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Spark completes NZ$200m digital services upgrade

Spark has migrated 100 million customer records from decades-old IT systems onto new digital services as part of a four-year, NZ$200 million program.

New Zealand telecommunications provider Spark has completed its four-year, NZ$200 million re-engineering program, having upgraded its customer service IT platforms and shifted all customers onto the new system.

Under the program, 52 legacy customer management systems were retired and 41 systems were consolidated, with 100 million customer records migrated. The re-engineering program was in the initial planning stages in 2012, commencing work in 2013 and finishing a week ago.

Managing director Simon Moutter called it a "huge milestone" for the company, saying the modernisation of its customer management systems will be a foundation for improved services.

"It's a quantum leap that ensures our customer service systems are now fit for the digital future," Moutter said. "It gives us significantly better customer management capabilities, with all our customers now on one system and our front-line staff having much better visibility of their products and services with us.

"Ultimately, it will provide us with a terrific platform to build the innovative and improved digital customer services that our customers want from us."

Moutter added that it ties in with the new Spark Platforms business unit, which will begin operations at the end of this week, on July 1. The managing director had in February flagged a "strategic transformation" for the business to move away from being a traditional telco towards becoming a digital services provider, saying that to achieve this, the Spark Connect business would be split in two: Spark Connect and Spark Platforms.

Spark Connect will focus on core connectivity, while Spark Platform's role will be "to design, develop, and operate best-practice digital platforms and the core products enabled by them", he explained.

Spark's current GM of Change and Technology Claire Barber has been appointed as chief digital officer of Spark Platforms, also effective as of July 1.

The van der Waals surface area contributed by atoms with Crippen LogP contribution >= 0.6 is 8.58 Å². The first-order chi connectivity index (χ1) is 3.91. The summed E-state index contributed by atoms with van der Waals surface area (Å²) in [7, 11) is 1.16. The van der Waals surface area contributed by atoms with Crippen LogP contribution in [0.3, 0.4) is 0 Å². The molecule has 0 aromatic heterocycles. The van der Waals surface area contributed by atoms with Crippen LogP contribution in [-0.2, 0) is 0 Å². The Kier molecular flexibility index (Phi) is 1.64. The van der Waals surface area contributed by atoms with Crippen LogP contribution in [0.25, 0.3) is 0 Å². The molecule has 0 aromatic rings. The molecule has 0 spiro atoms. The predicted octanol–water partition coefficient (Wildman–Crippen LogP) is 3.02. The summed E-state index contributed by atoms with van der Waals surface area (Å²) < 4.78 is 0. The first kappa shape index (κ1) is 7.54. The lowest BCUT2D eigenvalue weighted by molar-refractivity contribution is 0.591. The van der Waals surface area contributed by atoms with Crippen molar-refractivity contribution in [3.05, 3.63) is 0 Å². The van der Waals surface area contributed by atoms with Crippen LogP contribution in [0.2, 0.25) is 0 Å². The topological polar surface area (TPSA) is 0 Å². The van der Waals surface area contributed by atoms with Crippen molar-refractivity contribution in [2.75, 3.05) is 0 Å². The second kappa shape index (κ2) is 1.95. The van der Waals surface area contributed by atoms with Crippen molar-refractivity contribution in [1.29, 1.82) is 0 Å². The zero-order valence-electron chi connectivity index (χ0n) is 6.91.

According to Barber, several thousand customers needed "urgent post-upgrade assistance to correct minor problems" during the migration of records for the re-engineering program.

"Like others in the industry, we know we have ongoing customer service challenges, primarily because of the increasing complexity of new technologies and the increasing demand for those complex services," Barber said.

"We have plans in place to fix pain points and do a better job for customers, and this program helps give us the tools we need to do so."

Moutter also pointed towards the fact that Spark is "now arguably the only major telco in NZ with fully integrated and modern customer management systems providing a single view of the customer".

Last week, Spark claimed that it will have earned NZ$35 million more in mobile revenue than rival Vodafone New Zealand as of the end of June, making it the number one mobile provider in the country in terms of revenue.

Spark said it expects to report more than NZ$1.1 billion in mobile revenue. By comparison, documents revealed due to the proposed merger between Vodafone NZ and Sky TV have shown that the telco will earn NZ$1.065 billion in mobile revenue over the same period.

Spark said it has added almost 500,000 connections over the last three years, reporting net earnings of NZ$158 million for the first half of FY16 on earnings before interest, tax, depreciation, and amortisation (EBITDA) of NZ$455 million and operating revenue of NZ$1.723 billion.

Moutter had previously said Spark is prepared to compete with the media offerings of a combined Vodafone-Sky entity, because it has been competing with the bundles offered by the two companies for years already.

The Spark MD added that should the merger occur, Spark will be the only major New Zealand-based telco.

"We also note that in effect it is a proposal for a Vodafone Group reverse takeover of Sky TV, with the multinational Vodafone UK retaining a 51 percent share of the merged entity and Vodafone executives earmarked for top jobs and board appointments," Moutter said.

"Should this proposal clear the hurdles in its way, it would mean that Spark remains the only major industry player controlled from New Zealand, with 2degrees controlled out of the US, Vocus out of Australia, and Sky TV/Vodafone NZ out of the UK."